DJ Mandy Wants Your Feedback

DJ Mandy Wants Your Feedback

Story by Tobias Hess / Photography and direction by Julian Buchan / Styling by Marc Eram / Makeup by Marla Vazquez / Hair by Virginie Pineda
Dec 18, 2023

We’ve all seen it: the DJ poring over a CDJ or peering into a laptop, their eyebrows furrowed in harried focus. Such activity usually signals a certain technical seriousness, an attention to detail that should result in some display of mastery — seamless transitions, smart timing, attuned track selection. We all know, though, how this story often ends. Kick drums clunking against each other, bass lines intermixing and warbling, two tracks clashing before one gracelessly wins out. DJing is a craft. Unfortunately, it's also become a crass cultural virtue signal. To many of its low-grade practitioners, it's not so much an art form as a garment. Not so much skill but style.

Maybe that’s why the purposely disastrous attempts at mixing by DJ Mandy have struck such a nerve. The second-year, UC Berkeley environmental studies student is admittedly not an experienced DJ, but she has become one of the internet’s most famous via a combination of critique, self-awareness and a newly acquired technical aptitude. She has more than 575K followers on TikTok and the attention of Olivia Rodrigo, Charli XCX and brands around the world. Not bad for a beginner.

Jacket, shoes, skirt and jewelry: Versace, Socks and shirt: Thom Browne, Bag: Ferragamo

In DJ Mandy’s TikToks, she mimics a DJ’s seriousness while orchestrating sets that are equal parts knowing and chaotic. While mixing, for example, “Strangers” by Kenya Grace with a multi-car pile-up and “Crank That” by Soulja Boy, she intently shifts the knobs and fader. The mix jumps rapidly between the disparate auditory landscapes, the tempo oscillating between chipmunk-fast and glacier-slow. All of this sounds closer to experimental sound art than a club mix, but DJ Mandy never breaks. She’s dead serious. Let her cook.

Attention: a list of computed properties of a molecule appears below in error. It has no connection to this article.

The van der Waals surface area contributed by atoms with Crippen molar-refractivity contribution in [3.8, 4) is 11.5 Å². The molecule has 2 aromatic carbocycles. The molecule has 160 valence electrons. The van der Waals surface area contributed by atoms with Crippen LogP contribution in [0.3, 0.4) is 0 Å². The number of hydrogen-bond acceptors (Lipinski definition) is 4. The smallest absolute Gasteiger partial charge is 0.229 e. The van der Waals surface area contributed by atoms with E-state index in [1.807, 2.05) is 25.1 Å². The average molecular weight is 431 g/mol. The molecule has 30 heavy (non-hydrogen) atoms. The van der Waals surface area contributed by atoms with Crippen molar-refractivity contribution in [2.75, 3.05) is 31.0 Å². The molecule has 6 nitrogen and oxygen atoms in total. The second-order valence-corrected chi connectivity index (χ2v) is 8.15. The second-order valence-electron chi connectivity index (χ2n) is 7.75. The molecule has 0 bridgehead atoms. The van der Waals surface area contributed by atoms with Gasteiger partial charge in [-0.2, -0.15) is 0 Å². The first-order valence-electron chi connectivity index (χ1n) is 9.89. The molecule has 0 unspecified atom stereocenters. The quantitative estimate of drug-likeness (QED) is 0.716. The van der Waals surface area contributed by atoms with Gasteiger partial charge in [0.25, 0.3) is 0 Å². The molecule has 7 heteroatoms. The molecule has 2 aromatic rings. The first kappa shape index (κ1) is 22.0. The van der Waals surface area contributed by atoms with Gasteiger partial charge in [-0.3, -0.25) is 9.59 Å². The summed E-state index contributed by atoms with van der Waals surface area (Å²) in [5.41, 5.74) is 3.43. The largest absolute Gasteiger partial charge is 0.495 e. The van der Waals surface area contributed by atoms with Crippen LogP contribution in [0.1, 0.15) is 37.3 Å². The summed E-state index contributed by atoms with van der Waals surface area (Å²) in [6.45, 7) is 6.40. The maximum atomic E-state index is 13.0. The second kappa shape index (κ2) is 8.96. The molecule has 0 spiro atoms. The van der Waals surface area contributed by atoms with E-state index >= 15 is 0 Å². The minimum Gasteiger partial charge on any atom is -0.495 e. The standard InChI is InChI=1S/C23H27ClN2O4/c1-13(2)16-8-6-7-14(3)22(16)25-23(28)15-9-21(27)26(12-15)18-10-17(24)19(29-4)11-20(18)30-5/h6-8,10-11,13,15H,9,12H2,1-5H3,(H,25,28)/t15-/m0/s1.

“It's really easy to be bad,” she tells me. “It's harder to make it funny. [You can] just press a bunch of random buttons, but this takes skill in a way.” There’s a sense in which her mixes are a form of writing, planned sketches that require a real level of precision and mastery.

Jacket, shoes, skirt and jewelry: Versace, Socks and shirt: Thom Browne, Bag: Ferragamo

While DJ Mandy is primarily a comedy project, she’s now learning how to actually mix in her free time. Slowly but surely her content is shifting towards videos that depict her being, well, not half-bad. “I’m definitely still learning,” she clarifies. “I still have a long way to go, but it's still fun showing the contrast. I think it's helping people see that DJing is actually pretty hard.” Most of her videos have text on the screen where she asks for “tips/feedback.” It’s a rhetorical question usually, but now one may offer some real critique. DJing is, you know, “actually hard.”